Why This Company Should Be a Case Study in Business Schools

How One Company Defies The Business CycleIn the pursuit of reliability and consistency in business performance, AAON, Inc. (AAON) came through once again by reporting another record quarter.

I’m absolutely convinced that any equity market portfolio is well served by having at least some exposure to what I refer to as “old economy” types of businesses. AAON is a Tulsa, Oklahoma-based company that manufactures and sells heating, ventilation, and air conditioning (HVAC) equipment to industrial customers.

In the third quarter of 2013, the company generated record revenues and earnings—the strongest AAON has seen in its 25-year history.

Third-quarter sales were $89.7 million, representing a gain of 17% over the third quarter of 2012. Earnings came to $10.5 million, or $0.28 per diluted share, compared to $6.0 million, or $0.16 per diluted share, representing an impressive gain of 75% over last year’s third-quarter earnings.


While the company’s backlog declined slightly in the third quarter of 2013, management noted that an increase in its market share, rising selling prices, and lower costs for materials were all reasons for the earnings gain.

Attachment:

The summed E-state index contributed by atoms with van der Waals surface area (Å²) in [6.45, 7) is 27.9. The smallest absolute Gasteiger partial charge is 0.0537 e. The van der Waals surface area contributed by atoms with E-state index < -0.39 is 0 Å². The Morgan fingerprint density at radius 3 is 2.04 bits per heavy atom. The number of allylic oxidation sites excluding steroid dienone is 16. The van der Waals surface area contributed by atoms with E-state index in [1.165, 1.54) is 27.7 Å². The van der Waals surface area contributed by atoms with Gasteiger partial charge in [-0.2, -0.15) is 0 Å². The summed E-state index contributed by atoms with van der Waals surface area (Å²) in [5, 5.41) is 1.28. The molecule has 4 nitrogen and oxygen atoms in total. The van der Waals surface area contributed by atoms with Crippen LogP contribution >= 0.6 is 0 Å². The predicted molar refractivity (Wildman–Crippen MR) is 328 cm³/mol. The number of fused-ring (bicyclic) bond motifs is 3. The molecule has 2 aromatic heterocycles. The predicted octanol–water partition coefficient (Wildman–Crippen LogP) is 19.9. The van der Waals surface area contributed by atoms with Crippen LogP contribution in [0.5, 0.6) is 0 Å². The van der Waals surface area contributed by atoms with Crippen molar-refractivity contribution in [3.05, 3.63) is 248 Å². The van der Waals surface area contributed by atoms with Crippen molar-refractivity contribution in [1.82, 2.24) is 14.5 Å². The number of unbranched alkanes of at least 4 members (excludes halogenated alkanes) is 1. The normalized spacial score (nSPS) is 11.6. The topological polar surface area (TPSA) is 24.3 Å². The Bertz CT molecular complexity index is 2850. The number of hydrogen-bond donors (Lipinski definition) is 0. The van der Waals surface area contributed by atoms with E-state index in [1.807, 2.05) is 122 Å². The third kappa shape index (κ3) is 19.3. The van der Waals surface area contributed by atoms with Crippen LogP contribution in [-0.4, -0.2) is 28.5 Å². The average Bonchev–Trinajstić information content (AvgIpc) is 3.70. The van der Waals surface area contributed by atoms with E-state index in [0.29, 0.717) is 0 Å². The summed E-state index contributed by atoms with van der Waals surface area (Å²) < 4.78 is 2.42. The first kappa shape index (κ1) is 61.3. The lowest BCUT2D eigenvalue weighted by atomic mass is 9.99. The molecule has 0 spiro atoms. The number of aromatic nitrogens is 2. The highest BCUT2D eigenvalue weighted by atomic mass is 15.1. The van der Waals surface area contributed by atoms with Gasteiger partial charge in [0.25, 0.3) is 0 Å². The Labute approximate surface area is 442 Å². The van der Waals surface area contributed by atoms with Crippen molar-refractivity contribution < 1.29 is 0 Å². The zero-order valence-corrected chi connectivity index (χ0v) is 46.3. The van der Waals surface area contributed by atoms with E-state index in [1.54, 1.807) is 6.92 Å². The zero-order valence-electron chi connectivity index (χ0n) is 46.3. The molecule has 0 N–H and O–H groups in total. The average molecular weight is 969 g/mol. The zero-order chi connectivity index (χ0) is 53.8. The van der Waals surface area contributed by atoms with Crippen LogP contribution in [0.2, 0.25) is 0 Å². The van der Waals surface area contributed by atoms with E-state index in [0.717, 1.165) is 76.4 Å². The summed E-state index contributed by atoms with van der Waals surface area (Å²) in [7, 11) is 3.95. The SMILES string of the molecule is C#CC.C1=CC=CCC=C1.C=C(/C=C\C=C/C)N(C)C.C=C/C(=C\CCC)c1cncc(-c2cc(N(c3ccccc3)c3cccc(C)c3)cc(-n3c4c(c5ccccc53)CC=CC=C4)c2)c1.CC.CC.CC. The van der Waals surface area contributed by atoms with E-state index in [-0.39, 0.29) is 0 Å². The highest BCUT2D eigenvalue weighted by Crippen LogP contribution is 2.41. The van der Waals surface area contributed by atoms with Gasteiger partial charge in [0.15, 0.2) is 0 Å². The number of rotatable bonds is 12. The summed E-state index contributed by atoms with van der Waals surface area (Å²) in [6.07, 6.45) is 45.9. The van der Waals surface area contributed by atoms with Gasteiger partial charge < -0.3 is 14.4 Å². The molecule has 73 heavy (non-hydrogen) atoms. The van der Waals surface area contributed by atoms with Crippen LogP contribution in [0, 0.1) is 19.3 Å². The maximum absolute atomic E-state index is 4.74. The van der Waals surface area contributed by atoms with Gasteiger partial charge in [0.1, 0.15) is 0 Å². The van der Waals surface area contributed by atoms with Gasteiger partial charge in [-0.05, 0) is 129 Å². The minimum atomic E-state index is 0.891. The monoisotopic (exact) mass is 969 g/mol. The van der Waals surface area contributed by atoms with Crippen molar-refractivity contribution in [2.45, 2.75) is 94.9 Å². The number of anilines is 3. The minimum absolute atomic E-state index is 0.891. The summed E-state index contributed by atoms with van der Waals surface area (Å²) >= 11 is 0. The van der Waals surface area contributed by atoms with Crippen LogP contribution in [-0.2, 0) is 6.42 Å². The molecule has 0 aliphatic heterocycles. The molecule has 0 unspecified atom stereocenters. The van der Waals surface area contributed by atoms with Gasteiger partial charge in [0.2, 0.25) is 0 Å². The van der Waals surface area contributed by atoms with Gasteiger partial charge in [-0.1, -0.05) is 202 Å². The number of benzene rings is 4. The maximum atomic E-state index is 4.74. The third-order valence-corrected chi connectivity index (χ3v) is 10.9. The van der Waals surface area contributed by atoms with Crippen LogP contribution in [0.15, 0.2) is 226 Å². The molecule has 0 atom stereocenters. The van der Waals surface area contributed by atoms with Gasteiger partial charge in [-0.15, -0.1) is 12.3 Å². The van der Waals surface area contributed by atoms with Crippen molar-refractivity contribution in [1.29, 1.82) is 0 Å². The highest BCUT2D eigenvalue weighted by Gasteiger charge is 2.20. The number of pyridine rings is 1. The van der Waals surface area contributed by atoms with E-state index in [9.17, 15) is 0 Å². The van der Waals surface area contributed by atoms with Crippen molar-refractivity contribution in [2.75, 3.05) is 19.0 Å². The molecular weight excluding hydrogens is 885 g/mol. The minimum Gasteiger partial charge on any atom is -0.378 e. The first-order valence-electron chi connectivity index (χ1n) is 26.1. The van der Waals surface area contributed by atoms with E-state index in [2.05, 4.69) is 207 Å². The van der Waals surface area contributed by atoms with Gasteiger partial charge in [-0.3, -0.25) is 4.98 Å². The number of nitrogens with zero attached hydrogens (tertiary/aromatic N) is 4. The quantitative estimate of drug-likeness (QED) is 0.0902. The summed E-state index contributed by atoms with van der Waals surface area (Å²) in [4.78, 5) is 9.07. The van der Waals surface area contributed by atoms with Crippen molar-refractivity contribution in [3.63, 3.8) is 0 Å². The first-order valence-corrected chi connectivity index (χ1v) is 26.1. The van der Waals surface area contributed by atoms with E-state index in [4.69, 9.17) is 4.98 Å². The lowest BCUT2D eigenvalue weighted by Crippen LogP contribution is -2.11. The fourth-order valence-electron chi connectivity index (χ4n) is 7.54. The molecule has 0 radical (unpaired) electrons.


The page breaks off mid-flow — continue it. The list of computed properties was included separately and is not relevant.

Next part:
This stock has had an exceptional breakout from its long-term trend. But even before the recent positive trading action, it was still a consistent winner and a very good enterprise in terms of generating sales and earnings growth. The company’s stock chart is featured below:

AAON Inc. Nasdaq Chart

Chart courtesy of www.StockCharts.com

Arguably, investing in the HVAC industry is a long-haul proposition, as AAON’s share price performance in the above chart illustrates. But consistent stock market winners, as far as I’m concerned, are absolutely golden, especially given the inherent volatility with equity securities and the business cycle.

Stocks that trade sideways when the broader market is trending lower are often good indicators of the types of businesses that will hold up well over time.

When we looked at AAON in June of last year (see “How the Old Economy Can Pay More Than You Might Think”), the company reported record 2013 first-quarter results. Sales grew three percent to $66.8 million, while earnings grew 56% to $7.1 million, or $0.29 per diluted share.

With so much media emphasis on technology and those companies generating the fastest growth, great old economy enterprises like this company are easily overlooked, which is a mistake, because AAON is a very good business.

The company might be too small for a Berkshire Hathaway, Inc. (BRK-B) acquisition, but I wouldn’t be surprised at all if a larger corporation decides someday that it wants to add this little business to its portfolio.

With its recent breakout, this stock has been well bid and is fully priced like most other equities. But AAON serves as a great example of an enterprise that’s done a very good job of managing a cyclical business with the purpose of delivering consistent growth to shareholders.

There aren’t a lot of businesses out there that are able to deliver consistent results, even if the growth is only modest. A company like AAON is a model for other public companies, because management wants deliberate growth, not grandiose outperformance. It’s also a model of a great stock market investment. It should be a case study in business schools.